A Lady with Worms Crawling Out of Her Skin – An Unusual Case
One day the team was sitting in the breakroom after lunch and, to their surprise, Dr. Darko walked in and sat down. It’s always (well, almost always) good to see him and to sit and chat for a bit. After 30 years of treating patients he has a lot of stories he can tell (though always keeping patient confidentiality). Jack recalled a mention long ago of one of his odd, old cases and asked if it was true about the lady with worms coming out of her skin. Dr. Darko smiled and nodded yes, it was indeed true. He could tell he was being baited into a story.
The Case of A Lady with Worms Crawling Out of Her Skin
She was a blond from Las Vegas, thus, probably not unusual. She had brought herself to the big renowned medical center on the coast for help. After seeing several doctors in Las Vegas and not getting satisfactory answers, she saw a few in Reno. Having the feeling that she was being dismissed as some kind of nut, but really distressed about her condition, she came to the large regional referral clinic where our CEO was a Division Head in the Department of Medicine. The referral desk didn’t know quite what to do with her, so they scheduled her into the General Internal Medicine Clinic.
The Start of Any Medical Visit – The Chief Complaint
And so it was that the lady presented herself at the check-in desk for Internal Medicine. The referral form in her hand listed the Chief Complaint as, “Worms crawling out of my skin.” It was an unusual chief complaint that startled the front desk admin. She asked the lady to have a seat and quickly scooted back to the medical area to ask if this patient was in the right place and, if so, with which doctor she should schedule her. The general opinion of the medical professionals there was to slot the woman into the next open exam room, just like any other patient. About 15 minutes later an exam room opened up for a next person, was cleaned and readied. The woman was escorted from the waiting room to the exam room.
Enter the Good Doctors
Exam rooms in medicine clinics are most always small, sparce, and maybe chilly. This one was typical. She sat there for about 15 minutes waiting. After not that long a wait, one of the internists in the clinic came in to see her. With the good doctor in a white coat was a resident doctor, and intern, and a medical student. A good crew for a learning expedition. She described to the four of them that, every now and then, maybe one every few weeks, a worm would crawl out of her skin. It really upset her to think that she had worms inside her and that one would occasionally crawl out. No, she couldn’t show them any of the places where one came out because a few days after one comes out the little hole has healed closed. And, she doesn’t have any of the dead worms to show them. When one comes out she quickly brushes really hard to get it off her skin but then can’t find the worm anywhere.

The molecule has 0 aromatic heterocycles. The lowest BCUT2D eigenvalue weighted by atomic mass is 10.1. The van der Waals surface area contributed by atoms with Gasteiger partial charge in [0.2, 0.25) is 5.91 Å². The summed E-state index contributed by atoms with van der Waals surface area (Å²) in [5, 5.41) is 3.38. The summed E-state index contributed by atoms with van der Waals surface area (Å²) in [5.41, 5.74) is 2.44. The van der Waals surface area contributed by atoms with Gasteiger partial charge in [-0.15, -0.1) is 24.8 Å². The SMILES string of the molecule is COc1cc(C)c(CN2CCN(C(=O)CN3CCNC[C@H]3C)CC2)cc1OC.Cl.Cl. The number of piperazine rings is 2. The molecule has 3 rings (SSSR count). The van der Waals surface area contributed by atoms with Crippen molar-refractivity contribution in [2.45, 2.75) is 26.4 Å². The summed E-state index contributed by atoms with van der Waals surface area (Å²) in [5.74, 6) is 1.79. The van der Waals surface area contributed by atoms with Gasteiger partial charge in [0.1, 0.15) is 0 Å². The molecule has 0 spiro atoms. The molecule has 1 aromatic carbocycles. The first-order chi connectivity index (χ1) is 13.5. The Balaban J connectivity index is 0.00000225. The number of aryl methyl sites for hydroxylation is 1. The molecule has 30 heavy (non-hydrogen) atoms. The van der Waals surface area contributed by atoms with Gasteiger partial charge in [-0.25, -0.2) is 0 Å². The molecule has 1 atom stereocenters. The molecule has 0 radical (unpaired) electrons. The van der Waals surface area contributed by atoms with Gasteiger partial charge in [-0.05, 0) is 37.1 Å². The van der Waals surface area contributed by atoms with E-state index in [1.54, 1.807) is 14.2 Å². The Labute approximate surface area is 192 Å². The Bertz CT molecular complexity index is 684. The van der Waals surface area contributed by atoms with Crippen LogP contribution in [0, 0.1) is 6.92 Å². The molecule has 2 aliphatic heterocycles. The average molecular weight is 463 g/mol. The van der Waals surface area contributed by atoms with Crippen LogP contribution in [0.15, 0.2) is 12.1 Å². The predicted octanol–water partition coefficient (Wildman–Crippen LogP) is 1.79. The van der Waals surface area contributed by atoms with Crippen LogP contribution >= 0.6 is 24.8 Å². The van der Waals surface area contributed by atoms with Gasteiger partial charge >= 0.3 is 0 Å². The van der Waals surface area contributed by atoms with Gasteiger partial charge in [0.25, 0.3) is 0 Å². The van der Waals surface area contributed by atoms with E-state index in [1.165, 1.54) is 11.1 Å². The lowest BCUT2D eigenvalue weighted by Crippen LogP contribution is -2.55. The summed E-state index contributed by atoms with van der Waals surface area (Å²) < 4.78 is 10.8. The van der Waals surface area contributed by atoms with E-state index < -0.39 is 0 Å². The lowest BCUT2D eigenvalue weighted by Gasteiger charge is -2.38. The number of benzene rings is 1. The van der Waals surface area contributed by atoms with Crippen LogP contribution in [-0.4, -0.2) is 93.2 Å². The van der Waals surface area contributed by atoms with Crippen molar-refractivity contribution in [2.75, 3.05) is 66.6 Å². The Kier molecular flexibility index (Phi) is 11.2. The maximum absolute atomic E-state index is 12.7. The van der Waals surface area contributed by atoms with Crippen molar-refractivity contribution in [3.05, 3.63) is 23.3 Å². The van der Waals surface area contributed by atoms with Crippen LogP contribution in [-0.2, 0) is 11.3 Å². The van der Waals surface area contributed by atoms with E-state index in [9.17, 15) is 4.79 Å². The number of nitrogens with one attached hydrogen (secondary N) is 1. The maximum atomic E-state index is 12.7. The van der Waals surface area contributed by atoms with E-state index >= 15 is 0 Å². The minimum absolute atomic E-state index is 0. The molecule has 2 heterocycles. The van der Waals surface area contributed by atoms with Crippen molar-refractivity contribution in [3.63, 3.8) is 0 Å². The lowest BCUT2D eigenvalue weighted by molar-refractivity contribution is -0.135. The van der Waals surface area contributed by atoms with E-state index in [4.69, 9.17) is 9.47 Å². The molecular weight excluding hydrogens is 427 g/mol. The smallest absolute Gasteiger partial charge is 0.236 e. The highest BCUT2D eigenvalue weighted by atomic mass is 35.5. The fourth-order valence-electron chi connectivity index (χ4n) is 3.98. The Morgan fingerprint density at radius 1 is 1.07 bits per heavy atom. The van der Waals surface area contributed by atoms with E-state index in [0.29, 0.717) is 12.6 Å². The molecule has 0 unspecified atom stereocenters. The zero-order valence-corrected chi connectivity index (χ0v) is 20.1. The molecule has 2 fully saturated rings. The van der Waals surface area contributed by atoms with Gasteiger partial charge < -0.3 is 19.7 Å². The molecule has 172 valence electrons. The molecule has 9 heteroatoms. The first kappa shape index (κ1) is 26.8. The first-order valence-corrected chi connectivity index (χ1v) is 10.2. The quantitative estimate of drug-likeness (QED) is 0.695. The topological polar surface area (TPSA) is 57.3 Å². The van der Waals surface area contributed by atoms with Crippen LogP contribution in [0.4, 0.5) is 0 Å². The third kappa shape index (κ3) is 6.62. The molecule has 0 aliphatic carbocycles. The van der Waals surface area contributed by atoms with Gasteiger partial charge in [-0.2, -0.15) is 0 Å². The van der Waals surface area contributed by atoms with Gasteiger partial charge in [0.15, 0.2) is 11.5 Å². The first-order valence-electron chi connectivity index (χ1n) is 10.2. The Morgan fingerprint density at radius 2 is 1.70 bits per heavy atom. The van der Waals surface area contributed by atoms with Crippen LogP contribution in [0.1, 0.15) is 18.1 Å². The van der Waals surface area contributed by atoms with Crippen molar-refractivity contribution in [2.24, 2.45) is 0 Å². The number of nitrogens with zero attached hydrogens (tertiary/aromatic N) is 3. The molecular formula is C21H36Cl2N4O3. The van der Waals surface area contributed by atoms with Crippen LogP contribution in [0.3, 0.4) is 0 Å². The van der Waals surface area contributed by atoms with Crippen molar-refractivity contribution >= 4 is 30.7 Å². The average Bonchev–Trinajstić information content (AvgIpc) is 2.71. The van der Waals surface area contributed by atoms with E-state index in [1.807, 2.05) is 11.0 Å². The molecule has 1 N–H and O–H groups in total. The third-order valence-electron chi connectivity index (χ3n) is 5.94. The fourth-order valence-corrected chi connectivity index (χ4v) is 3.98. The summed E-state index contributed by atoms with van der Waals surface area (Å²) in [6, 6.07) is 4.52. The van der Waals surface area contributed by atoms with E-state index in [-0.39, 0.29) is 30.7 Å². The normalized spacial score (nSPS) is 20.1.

The Dilemma of the Negative Medical Exam
The internist gathered her medical history in textbook fashion as he was teaching the other three how to do it. It all seemed pretty normal for a woman who grew up in rural Nevada and moved to Las Vegas for work after high school. She had been fairly healthy through her life, trying to live a healthy lifestyle as a young blond in Las Vegas. Height, weight, and BMI were average, visual acuity was normal. She smoked a lot and drank a little, didn’t exercise much, and ate a surprisingly healthy diet, given everything else. Her blood pressure was normal and her vaccinations were up to date. The exam of the heart and lungs were normal, as was her abdominal exam. She had no history of sexually transmitted diseases. No history of psychiatric or neurological conditions. At the end of the visit, after the intern and medical student went on their way, the internist and resident did a breast exam, Pap and pelvic. Laboratory tests were ordered for lipids, glucose, blood chemistries, and urinalysis.
Where to Go Next – The Referral Chain
After two hours, with the results the four of them had in hand, the internist, resident, intern, and medical student discussed where to send her. It was unlikely that anything would come back from the labs still pending to explain the chief complaint of worms. General internal medicine was hitting a brick wall with no ideas at this point. Probably they should refer her next to Infectious Diseases, where they have a parasitologist who might know about worms that infect people. Maybe Dermatology? No, the internists found nothing for the docs in Derm to see. But, yeah, there’s that doc in Infectious Diseases who knows a lot about tropical infections and infestations, like parasites. The team writes down her medical history, the resident records her physical exam, the intern fills out the needed paperwork, and they send to off to the scheduling desk to make an appointment with Parasitology.